Review- The Omen 3: The Final Conflict (1981)

Review- The Omen 3: The Final Conflict (1981)

WARNING. Spoilers!

Damien Thorn is progressing up the political ladder by hook or by crook. The methods used are exemplified by the first kill in the film in which The U.S.Ambassador to the UK crosses paths with Thorn’s Rottweiler and then goes back to his office and kills himself by blowing his brains out, completely redecorating his office and ensuring that Thorn can now occupy his now vacant position. Oh and yes, that’s Ruby Wax playing his secretary in an uncredited role.


Thorn’s ascent to the top seems like plain sailing except that Jesus has his second coming shortly after this (I love the sequence in which this happens. Damo’s dog suddenly becomes extremely unsettled and Thorn literally wakes up in a cold sweat. And so he should). If that wasn’t enough, a group of priests who know who Thorn really is, have hold of the daggers that can kill him and are trying to bump him off. The road to the top was never smooth, Damien.

This was another film that I saw on TV in the 80s as a child. I remembered that I thoroughly enjoyed it and thought of it as a very entertaining and satisfying conclusion to the trilogy (this was before Part 4 had been made). I’m pleased to report that I haven’t changed my mind on rewatching the film.

One thing that I didn’t pick up on when I first watched the film was that there’s a devilish (pun not intended) sense of humour at play here. One example is when Damien is being made up for his big TV interview. The make-up artist starts to comb his hair causing Thorn to suddenly grab the comb from her hand (he didn’t want her to see his 666 birthmark) and say ‘Don’t worry, I’ll take care of that!’ I also loved that on walking through Speaker’s Corner (with his Rottweiler!), he comes face to face with someone ranting about the second coming of the anti-Christ. He’s closer than you think!


I also loved the frankly amateurish attempts by the priests to exterminate Thorn. They make the gang in The Ladykillers look like seasoned assassins. These scenes ensure magnificent kills like the man in the TV studio who suddenly finds himself suspended upside down, swinging through the air whilst being on fire. I also loved the guy who tries to kill Thorn when he’s surrounded by the dogs used in the fox hunt he’s participating in. Doesn’t he know that Thorn is like a really evil Dr Doolittle and can get animals to kill on his behalf?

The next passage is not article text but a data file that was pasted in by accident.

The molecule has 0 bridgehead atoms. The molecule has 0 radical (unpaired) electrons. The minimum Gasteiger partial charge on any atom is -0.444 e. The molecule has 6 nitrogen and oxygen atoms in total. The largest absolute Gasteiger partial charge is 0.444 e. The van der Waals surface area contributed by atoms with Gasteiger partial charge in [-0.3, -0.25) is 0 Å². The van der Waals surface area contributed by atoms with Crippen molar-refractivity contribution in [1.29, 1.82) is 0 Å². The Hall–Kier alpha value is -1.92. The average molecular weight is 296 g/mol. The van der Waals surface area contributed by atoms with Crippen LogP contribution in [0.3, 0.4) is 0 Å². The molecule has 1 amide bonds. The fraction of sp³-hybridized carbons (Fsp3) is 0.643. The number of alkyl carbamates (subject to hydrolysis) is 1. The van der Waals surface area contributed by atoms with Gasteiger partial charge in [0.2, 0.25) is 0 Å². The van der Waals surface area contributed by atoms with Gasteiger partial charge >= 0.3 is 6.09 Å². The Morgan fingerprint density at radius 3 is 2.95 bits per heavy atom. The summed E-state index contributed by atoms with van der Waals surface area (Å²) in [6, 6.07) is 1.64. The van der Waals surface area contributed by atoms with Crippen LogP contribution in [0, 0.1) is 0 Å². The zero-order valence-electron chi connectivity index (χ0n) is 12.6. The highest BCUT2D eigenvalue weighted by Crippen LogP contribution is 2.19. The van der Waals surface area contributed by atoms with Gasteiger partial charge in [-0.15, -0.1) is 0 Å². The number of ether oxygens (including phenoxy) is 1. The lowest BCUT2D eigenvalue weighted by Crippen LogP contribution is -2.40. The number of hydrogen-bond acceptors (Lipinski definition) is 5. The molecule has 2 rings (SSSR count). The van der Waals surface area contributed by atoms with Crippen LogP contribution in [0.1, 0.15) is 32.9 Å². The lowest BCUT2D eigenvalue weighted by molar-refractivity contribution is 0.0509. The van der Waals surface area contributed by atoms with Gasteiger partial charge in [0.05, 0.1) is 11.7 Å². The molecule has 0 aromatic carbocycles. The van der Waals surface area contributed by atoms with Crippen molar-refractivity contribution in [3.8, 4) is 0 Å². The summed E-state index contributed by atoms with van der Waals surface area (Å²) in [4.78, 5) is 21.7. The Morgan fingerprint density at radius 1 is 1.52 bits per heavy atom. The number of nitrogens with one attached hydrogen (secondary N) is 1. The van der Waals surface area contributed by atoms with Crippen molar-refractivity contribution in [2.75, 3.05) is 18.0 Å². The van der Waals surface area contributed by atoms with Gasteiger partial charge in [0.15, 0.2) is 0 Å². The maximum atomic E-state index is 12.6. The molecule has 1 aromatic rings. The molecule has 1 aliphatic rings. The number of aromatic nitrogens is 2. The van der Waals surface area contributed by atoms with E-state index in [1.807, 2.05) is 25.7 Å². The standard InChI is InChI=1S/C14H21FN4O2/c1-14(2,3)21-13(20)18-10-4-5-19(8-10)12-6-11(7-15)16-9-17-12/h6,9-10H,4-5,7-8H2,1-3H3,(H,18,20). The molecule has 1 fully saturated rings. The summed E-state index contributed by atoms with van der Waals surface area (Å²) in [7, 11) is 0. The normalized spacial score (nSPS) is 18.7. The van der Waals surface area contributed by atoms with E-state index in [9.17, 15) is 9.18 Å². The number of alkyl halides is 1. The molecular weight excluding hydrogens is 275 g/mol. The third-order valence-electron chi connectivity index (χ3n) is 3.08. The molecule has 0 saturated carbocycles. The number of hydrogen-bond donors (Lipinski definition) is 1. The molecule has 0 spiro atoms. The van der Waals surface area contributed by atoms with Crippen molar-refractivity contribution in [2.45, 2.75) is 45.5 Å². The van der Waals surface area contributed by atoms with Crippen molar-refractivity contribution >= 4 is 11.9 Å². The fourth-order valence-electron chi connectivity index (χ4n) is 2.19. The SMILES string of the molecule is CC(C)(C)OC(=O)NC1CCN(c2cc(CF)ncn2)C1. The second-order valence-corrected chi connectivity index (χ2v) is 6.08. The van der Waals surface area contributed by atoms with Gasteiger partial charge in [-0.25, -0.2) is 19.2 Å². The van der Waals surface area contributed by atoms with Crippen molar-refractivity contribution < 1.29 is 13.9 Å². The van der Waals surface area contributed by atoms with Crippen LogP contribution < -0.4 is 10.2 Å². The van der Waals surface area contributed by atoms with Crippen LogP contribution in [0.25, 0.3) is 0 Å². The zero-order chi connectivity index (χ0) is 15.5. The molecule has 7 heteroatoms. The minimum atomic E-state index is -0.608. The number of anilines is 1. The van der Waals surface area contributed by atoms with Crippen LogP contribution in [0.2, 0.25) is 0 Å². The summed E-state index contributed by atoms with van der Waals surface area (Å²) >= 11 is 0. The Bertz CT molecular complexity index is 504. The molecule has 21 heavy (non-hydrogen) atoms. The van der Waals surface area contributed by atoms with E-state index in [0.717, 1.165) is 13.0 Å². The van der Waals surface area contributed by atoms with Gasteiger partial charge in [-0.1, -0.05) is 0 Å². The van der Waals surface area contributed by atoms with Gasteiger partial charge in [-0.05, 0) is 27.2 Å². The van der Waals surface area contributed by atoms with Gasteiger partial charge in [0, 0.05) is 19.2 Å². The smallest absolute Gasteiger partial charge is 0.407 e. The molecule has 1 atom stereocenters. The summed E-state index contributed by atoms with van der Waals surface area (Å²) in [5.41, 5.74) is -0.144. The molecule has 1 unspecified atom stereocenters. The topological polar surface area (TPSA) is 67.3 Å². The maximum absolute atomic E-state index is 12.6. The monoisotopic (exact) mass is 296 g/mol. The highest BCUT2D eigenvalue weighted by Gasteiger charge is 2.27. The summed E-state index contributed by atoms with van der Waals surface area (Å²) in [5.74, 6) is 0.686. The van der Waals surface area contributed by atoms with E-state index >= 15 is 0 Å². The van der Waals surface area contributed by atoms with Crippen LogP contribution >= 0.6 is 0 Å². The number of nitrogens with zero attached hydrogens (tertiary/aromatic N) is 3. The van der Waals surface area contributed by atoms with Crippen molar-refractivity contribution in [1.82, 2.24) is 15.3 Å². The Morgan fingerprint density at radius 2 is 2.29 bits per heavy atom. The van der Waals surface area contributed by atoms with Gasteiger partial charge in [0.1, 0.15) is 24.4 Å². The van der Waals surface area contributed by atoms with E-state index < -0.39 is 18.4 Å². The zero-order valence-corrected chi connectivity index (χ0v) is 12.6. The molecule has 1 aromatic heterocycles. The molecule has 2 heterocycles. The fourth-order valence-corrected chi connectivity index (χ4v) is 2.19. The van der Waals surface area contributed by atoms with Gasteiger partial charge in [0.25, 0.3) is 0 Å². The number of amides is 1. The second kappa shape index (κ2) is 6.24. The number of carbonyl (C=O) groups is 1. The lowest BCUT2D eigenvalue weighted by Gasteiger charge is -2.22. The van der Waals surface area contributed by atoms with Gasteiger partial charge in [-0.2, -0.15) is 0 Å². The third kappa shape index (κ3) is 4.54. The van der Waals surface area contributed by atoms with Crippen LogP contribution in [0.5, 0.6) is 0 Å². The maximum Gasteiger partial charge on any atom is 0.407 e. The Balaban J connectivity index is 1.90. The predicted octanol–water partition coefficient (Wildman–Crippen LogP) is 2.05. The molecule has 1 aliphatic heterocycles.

And then there’s the storyline that involves Damien getting his assistant Harvey to kill all the children born on the day Jesus recently reappeared. This is one of the darkest episodes I think I’ve ever seen in a horror film and of course, resembles what Herod ordered in the Bible. This is some dark shit and I’m surprised the censors didn’t have more to say regarding this storyline.

The casting is as fantastic as it is in the other Omen films with the adult Damien being played impeccably by Sam Neill. He’s menacing, sinister but also knows how to highlight the sly humour in the script. I couldn’t think of another actor playing the adult Damien anywhere near as well.


I loved the religious euphoria of the ending with bible passages appearing on the screen and a vision of Christ making an appearance as good triumphs over evil. It really is something to behold.

4 stars out of 5


Review- The Omen (1976)

Review- The Omen (1976)

There are so many major films that I remember seeing on TV when they were shown for the first time. These first screenings were such big news in the UK. Jaws, Superman and The Omen all spring to mind.